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While the government is planning to spur GDP growth of around 5 percent in the next fiscal through increased public spending and promoting private investment, recent developments indicate that the renewed focus on the China-Pakistan Economic Corridor (CPEC) of late can play a role in ensuring that growth targets are met. While the sweet rhetoric of old CPEC days has been missing under current administration, it appears there is a realization to finally get things moving on the ground again.

With the approval of the CPEC Authority Bill in the Senate last month, now comes the hard part where expectations have to be met that mega projects (in the fields of transportation, power, port development, etc.) will be expedited to the satisfaction of relevant Chinese authorities. Time will tell, but it becomes crucial for this government to make CPEC phase-2 a success, and a key ingredient of success in this case is to ensure that wheels of the bureaucracy find ways to collaborate with the new arrangement.

For his part, the PM has himself declared CPEC completion a “top priority”. The government is gradually working to remove procedural bottlenecks and financial constraints in the way of operationalizing Special Economic Zones. Investors in China are being approached in a targeted manner to market the opportunities and incentives offered under CPEC SEZs. Similarly, visa issues being faced by the Chinese are also being sorted out. The new finance minister has also expressed the need to expedite CPEC projects, especially in transportation-related and SEZ projects.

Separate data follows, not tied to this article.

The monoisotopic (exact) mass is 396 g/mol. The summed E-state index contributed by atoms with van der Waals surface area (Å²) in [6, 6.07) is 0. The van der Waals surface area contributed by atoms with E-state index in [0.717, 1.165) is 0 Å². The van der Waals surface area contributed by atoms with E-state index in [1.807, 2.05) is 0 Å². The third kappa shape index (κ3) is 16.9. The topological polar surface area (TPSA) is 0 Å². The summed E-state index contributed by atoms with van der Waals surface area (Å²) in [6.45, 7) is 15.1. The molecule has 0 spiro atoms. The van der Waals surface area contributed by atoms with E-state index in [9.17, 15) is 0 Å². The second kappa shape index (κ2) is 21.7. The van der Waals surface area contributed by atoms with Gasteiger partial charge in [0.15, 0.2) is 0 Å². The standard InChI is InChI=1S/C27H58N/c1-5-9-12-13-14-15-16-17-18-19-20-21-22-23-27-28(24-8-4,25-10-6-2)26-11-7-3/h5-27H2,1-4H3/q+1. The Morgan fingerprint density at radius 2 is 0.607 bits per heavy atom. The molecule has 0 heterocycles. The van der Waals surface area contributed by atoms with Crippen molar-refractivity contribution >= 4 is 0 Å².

But all eyes are on the fate of multi-billion-dollar ML-1 project (official title: “Rehabilitation & Up-gradation of Karachi-Lahore Peshawar (ML-1) Railway Track”). The ~1,800km long project had been approved by the ECNEC last year in August, and the government has allocated Rs9 billion in the next budget. The project seems to enjoy broad political support as well. Recall that when the deadly train accident took place earlier this month, the government argued that ML-1 would resolve the “track” issues, whereas the opposition slammed the government for not starting the project.

If ML-1 is indeed the only solution that everyone seems to be resigned to, then this project better commence soon. However, this project of significance, which has been for years under bilateral discussions, has hit funding snags. The project cost – final figure is unclear at the moment with estimates varying from $6.8 billion (official CPEC website) to $9.3 billion (as stated by the new finance minister in his post-budget press conference) – needs to be financed mostly by a loan from China.

However, the two countries need to come to an agreement over the financing terms and conditions. How long it will take seems uncertain. Both sides have reaffirmed in their public statements that ML-1 would be launched soon. The Chinese ambassador, who has recently conveyed China’s desire to work with all political parties on CPEC, has been optimistic about bilateral economic cooperation. This year marked the 70th anniversary of China-Pakistan bilateral relations. So, a breakthrough is possible. President Xi couldn’t visit last year. Maybe the environment will be more conducive later this year.

Given the shifting geopolitical sands, Pakistan needs to be careful in preserving its economic promise. The country must protect its territory from violence that can potentially spill over here after a post-NATO troop withdrawal from Afghanistan. While improving US-Pak relations are a good omen, it remains to be seen if there will be an American security footprint here and how China will react to it. Winds of change are blowing in the region, but there is a need to put the economy first this time around.

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